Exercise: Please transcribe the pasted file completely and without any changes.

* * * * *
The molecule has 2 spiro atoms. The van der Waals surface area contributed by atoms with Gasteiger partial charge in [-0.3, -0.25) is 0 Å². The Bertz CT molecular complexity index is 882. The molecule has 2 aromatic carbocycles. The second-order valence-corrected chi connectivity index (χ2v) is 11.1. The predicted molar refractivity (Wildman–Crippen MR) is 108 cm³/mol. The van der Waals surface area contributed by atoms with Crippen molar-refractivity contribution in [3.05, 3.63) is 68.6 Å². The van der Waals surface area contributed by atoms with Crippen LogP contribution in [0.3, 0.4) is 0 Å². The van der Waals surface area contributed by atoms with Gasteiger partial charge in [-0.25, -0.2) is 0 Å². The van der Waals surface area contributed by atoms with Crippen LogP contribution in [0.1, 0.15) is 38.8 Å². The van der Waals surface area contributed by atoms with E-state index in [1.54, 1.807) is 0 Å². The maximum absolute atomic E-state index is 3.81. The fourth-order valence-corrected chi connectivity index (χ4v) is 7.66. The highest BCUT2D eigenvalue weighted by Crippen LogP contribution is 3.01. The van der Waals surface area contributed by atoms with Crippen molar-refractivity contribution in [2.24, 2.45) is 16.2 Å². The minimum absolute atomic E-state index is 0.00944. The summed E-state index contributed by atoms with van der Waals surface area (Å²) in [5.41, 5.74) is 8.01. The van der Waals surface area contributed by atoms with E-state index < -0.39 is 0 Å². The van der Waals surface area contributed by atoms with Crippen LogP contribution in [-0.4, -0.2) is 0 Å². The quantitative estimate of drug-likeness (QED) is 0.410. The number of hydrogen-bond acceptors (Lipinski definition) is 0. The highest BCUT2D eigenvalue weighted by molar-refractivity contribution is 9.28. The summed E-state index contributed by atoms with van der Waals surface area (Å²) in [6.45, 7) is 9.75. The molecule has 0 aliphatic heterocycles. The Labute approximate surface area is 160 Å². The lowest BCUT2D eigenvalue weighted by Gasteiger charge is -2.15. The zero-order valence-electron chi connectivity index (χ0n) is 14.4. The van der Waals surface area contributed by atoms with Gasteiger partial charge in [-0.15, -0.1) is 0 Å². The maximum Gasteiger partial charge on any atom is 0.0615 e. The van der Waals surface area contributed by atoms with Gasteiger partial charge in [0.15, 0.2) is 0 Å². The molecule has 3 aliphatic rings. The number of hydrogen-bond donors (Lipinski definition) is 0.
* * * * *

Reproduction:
The molecule has 2 spiro atoms. The van der Waals surface area contributed by atoms with Gasteiger partial charge in [-0.3, -0.25) is 0 Å². The Bertz CT molecular complexity index is 882. The molecule has 2 aromatic carbocycles. The second-order valence-corrected chi connectivity index (χ2v) is 11.1. The predicted molar refractivity (Wildman–Crippen MR) is 108 cm³/mol. The van der Waals surface area contributed by atoms with Crippen molar-refractivity contribution in [3.05, 3.63) is 68.6 Å². The van der Waals surface area contributed by atoms with Crippen LogP contribution in [0.3, 0.4) is 0 Å². The van der Waals surface area contributed by atoms with Gasteiger partial charge in [-0.25, -0.2) is 0 Å². The van der Waals surface area contributed by atoms with Crippen LogP contribution in [0.1, 0.15) is 38.8 Å². The van der Waals surface area contributed by atoms with E-state index in [1.54, 1.807) is 0 Å². The maximum absolute atomic E-state index is 3.81. The fourth-order valence-corrected chi connectivity index (χ4v) is 7.66. The highest BCUT2D eigenvalue weighted by Crippen LogP contribution is 3.01. The van der Waals surface area contributed by atoms with Crippen molar-refractivity contribution in [2.24, 2.45) is 16.2 Å². The minimum absolute atomic E-state index is 0.00944. The summed E-state index contributed by atoms with van der Waals surface area (Å²) in [5.41, 5.74) is 8.01. The van der Waals surface area contributed by atoms with E-state index < -0.39 is 0 Å². The van der Waals surface area contributed by atoms with Crippen LogP contribution in [-0.4, -0.2) is 0 Å². The quantitative estimate of drug-likeness (QED) is 0.410. The number of hydrogen-bond acceptors (Lipinski definition) is 0. The highest BCUT2D eigenvalue weighted by molar-refractivity contribution is 9.28. The summed E-state index contributed by atoms with van der Waals surface area (Å²) in [6.45, 7) is 9.75. The molecule has 0 aliphatic heterocycles. The Labute approximate surface area is 160 Å². The lowest BCUT2D eigenvalue weighted by Gasteiger charge is -2.15. The zero-order valence-electron chi connectivity index (χ0n) is 14.4. The van der Waals surface area contributed by atoms with Gasteiger partial charge in [-0.15, -0.1) is 0 Å². The maximum Gasteiger partial charge on any atom is 0.0615 e. The van der Waals surface area contributed by atoms with Gasteiger partial charge in [0.15, 0.2) is 0 Å². The molecule has 3 aliphatic rings. The number of hydrogen-bond donors (Lipinski definition) is 0.